Summary: S.2152 — 114th Congress (2015-2016)All Information (Except Text)

Bill summaries are authored by CRS.

Shown Here:
Public Law No: 114-121 (02/08/2016)

(This measure has not been amended since it was passed by the Senate on December 18, 2015. The summary of that version is repeated here.)

Electrify Africa Act of 2015

(Sec. 3) This bill states that it is U.S. policy to partner with the governments of sub-Saharan African countries, international financial institutions, and African regional economic communities, cooperatives, and private sectors to:

  • promote first-time access to power services for at least 50 million people in sub-Saharan Africa by 2020;
  • encourage the installation of at least 20,000 additional megawatts of electrical power in sub-Saharan Africa by 2020;
  • promote reliable and affordable power in urban, rural, and under served areas;
  • encourage necessary reforms to support electricity access projects and market-based power generation and distribution;
  • promote policies to displace kerosene lighting with other technologies;
  • promote an energy development strategy for sub-Saharan Africa that includes the use of oil, natural gas, coal, hydroelectric, wind, solar, and geothermal power; and
  • promote the use of private financing and seek ways to remove barriers to private financing and assistance for projects, including through charitable organizations.

(Sec. 4) The President shall: (1) establish a multiyear strategy to assist countries in sub-Saharan Africa implement national power strategies and develop an appropriate mix of power solutions to provide access to reliable, affordable, and sustainable power in order to reduce poverty and drive economic growth and job creation; and (2) ensure that the strategy remains responsive to local community concerns and technological innovation.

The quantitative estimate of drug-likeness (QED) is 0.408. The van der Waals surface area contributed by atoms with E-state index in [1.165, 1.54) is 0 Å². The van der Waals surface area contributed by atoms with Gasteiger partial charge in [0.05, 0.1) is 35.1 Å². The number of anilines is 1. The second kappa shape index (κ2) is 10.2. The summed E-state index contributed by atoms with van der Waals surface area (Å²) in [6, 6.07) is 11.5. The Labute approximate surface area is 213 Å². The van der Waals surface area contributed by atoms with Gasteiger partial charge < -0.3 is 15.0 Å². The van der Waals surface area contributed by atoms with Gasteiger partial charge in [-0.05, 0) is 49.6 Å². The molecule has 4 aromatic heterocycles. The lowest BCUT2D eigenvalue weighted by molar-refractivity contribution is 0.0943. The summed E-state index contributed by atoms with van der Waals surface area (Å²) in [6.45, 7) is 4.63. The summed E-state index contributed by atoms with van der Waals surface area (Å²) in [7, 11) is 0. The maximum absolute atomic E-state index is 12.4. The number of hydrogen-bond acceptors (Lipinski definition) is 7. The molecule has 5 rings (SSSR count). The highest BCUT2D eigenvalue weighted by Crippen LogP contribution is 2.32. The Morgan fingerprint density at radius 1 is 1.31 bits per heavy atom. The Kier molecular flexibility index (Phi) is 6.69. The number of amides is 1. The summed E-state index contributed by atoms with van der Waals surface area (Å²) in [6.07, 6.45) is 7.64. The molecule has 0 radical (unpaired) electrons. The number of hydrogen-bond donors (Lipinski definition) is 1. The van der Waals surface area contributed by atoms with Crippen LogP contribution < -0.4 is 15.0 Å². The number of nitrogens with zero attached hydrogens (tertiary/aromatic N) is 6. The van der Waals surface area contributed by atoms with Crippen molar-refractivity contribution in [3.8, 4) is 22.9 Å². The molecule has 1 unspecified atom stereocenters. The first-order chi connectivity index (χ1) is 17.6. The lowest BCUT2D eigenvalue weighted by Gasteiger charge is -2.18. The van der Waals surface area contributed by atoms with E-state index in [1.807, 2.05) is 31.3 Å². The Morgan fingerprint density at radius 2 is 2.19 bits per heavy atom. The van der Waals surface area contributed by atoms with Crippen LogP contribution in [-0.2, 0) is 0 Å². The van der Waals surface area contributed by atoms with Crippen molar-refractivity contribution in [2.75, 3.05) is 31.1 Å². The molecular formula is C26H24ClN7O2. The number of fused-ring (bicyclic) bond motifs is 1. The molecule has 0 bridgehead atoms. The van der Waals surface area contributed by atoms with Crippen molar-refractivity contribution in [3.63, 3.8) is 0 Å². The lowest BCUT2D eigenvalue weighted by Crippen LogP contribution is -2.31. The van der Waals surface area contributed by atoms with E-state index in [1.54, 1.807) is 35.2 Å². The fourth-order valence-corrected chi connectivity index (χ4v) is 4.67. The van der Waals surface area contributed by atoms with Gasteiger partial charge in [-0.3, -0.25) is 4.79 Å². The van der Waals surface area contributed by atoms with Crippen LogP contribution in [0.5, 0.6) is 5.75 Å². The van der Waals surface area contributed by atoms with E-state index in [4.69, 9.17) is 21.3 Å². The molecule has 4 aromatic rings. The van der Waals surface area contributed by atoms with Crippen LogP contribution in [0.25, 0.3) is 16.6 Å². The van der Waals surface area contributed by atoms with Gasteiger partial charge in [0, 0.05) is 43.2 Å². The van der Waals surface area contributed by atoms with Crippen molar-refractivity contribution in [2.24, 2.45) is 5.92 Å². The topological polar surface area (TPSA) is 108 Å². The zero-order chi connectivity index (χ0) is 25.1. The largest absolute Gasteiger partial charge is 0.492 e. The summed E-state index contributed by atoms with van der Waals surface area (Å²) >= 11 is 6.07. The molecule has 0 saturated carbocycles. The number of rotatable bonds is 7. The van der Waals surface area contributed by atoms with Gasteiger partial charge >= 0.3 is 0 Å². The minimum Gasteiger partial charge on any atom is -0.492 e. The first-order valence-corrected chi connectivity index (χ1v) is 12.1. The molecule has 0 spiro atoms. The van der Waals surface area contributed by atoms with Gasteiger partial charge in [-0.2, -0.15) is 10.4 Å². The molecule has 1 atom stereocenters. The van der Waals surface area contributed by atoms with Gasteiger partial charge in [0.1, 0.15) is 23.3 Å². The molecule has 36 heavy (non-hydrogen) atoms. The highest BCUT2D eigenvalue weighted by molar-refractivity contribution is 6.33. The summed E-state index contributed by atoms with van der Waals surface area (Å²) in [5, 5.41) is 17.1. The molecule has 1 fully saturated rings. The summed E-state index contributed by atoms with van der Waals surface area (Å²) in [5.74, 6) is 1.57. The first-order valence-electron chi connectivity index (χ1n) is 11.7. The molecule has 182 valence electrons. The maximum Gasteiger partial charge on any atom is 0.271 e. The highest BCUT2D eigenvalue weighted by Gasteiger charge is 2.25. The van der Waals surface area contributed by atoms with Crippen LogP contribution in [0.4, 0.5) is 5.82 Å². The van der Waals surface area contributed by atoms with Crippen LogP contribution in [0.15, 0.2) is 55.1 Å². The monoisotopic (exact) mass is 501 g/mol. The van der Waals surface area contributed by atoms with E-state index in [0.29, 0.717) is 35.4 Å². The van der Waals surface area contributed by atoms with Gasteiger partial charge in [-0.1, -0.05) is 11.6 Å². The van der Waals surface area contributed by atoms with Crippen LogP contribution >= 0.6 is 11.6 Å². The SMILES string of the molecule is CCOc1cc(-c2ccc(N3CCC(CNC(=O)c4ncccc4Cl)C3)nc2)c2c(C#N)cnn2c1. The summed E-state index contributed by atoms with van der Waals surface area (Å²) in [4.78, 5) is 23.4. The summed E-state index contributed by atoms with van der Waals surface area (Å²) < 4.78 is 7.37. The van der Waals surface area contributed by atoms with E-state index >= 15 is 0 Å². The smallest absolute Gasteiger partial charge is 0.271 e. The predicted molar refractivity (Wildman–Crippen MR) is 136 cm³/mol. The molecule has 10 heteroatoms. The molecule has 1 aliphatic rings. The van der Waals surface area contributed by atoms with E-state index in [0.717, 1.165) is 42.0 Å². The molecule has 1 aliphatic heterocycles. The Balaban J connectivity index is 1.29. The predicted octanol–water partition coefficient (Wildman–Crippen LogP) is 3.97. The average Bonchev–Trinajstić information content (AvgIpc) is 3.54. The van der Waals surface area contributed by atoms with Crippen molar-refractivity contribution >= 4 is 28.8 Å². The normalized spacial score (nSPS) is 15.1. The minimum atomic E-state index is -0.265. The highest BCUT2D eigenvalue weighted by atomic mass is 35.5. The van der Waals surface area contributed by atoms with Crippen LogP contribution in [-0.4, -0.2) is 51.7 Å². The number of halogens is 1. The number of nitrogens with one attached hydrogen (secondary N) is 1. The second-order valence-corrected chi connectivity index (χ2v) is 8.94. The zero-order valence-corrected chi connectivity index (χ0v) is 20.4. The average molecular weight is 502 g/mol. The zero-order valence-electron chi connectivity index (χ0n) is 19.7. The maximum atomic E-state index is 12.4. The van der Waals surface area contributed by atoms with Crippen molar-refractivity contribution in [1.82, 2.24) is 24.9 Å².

The President may establish an interagency working group to coordinate the activities of U.S. government departments and agencies involved in carrying out the strategy.

(Sec. 5) The U.S. Agency for International Development, the Trade and Development Agency, the Overseas Private Investment Corporation, and the Millennium Challenge Corporation are urged to: (1) prioritize efforts and assistance for power projects and markets in sub-Saharan Africa; and (2) partner with other investors and local institutions, including private sector actors, to increase access to reliable, affordable, and sustainable power.

(Sec. 6) The President should use U.S. influence at international bodies to advocate for:

  • increasing investment in power sector and electrification projects in sub-Saharan Africa,
  • addressing energy needs of individuals and communities where electricity grid access is impractical or cost-prohibitive,
  • enhancing private sector coordination, and
  • assisting sub-Saharan African governments to remove unnecessary regulatory barriers to investment.

(Sec. 7) Within three years the President shall transmit a strategy progress report to Congress which includes information regarding: (1) U.S. programs supporting policy and legislative changes leading to increased power generation and access in sub-Saharan Africa, and (2) power projects receiving U.S. government support.